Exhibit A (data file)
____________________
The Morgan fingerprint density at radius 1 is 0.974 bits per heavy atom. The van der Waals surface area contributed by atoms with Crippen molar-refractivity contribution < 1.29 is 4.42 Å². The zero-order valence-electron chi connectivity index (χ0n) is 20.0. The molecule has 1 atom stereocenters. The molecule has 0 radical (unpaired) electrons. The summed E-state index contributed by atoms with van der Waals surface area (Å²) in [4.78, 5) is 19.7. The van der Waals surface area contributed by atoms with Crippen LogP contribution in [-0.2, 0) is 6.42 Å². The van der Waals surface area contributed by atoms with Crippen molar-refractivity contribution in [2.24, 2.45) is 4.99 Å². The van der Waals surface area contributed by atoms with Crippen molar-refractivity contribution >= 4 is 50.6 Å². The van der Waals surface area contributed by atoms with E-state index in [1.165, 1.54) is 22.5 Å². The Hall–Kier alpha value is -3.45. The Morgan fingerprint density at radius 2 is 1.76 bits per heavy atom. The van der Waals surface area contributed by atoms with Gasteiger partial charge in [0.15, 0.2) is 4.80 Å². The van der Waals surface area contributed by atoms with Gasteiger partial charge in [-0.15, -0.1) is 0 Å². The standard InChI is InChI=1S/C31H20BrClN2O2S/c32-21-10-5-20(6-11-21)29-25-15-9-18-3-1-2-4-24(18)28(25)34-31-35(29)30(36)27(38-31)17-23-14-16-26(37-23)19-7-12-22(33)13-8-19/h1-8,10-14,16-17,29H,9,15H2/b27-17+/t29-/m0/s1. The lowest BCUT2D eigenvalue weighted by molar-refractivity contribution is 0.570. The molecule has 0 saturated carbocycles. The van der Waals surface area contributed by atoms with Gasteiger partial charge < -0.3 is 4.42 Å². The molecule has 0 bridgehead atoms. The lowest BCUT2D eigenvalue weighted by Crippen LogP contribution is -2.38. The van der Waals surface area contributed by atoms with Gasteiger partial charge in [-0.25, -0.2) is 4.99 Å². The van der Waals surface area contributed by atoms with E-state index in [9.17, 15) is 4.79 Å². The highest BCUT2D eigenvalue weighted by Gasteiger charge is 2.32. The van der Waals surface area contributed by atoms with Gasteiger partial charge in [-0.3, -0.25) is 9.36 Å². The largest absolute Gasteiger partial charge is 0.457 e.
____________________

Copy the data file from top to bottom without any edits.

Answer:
The Morgan fingerprint density at radius 1 is 0.974 bits per heavy atom. The van der Waals surface area contributed by atoms with Crippen molar-refractivity contribution < 1.29 is 4.42 Å². The zero-order valence-electron chi connectivity index (χ0n) is 20.0. The molecule has 1 atom stereocenters. The molecule has 0 radical (unpaired) electrons. The summed E-state index contributed by atoms with van der Waals surface area (Å²) in [4.78, 5) is 19.7. The van der Waals surface area contributed by atoms with Crippen LogP contribution in [-0.2, 0) is 6.42 Å². The van der Waals surface area contributed by atoms with Crippen molar-refractivity contribution in [2.24, 2.45) is 4.99 Å². The van der Waals surface area contributed by atoms with Crippen molar-refractivity contribution >= 4 is 50.6 Å². The van der Waals surface area contributed by atoms with E-state index in [1.165, 1.54) is 22.5 Å². The Hall–Kier alpha value is -3.45. The Morgan fingerprint density at radius 2 is 1.76 bits per heavy atom. The van der Waals surface area contributed by atoms with Gasteiger partial charge in [0.15, 0.2) is 4.80 Å². The van der Waals surface area contributed by atoms with Gasteiger partial charge in [-0.15, -0.1) is 0 Å². The standard InChI is InChI=1S/C31H20BrClN2O2S/c32-21-10-5-20(6-11-21)29-25-15-9-18-3-1-2-4-24(18)28(25)34-31-35(29)30(36)27(38-31)17-23-14-16-26(37-23)19-7-12-22(33)13-8-19/h1-8,10-14,16-17,29H,9,15H2/b27-17+/t29-/m0/s1. The lowest BCUT2D eigenvalue weighted by molar-refractivity contribution is 0.570. The molecule has 0 saturated carbocycles. The van der Waals surface area contributed by atoms with Gasteiger partial charge < -0.3 is 4.42 Å². The molecule has 0 bridgehead atoms. The lowest BCUT2D eigenvalue weighted by Crippen LogP contribution is -2.38. The van der Waals surface area contributed by atoms with Gasteiger partial charge in [-0.25, -0.2) is 4.99 Å². The van der Waals surface area contributed by atoms with E-state index in [9.17, 15) is 4.79 Å². The highest BCUT2D eigenvalue weighted by Gasteiger charge is 2.32. The van der Waals surface area contributed by atoms with Gasteiger partial charge in [-0.3, -0.25) is 9.36 Å². The largest absolute Gasteiger partial charge is 0.457 e.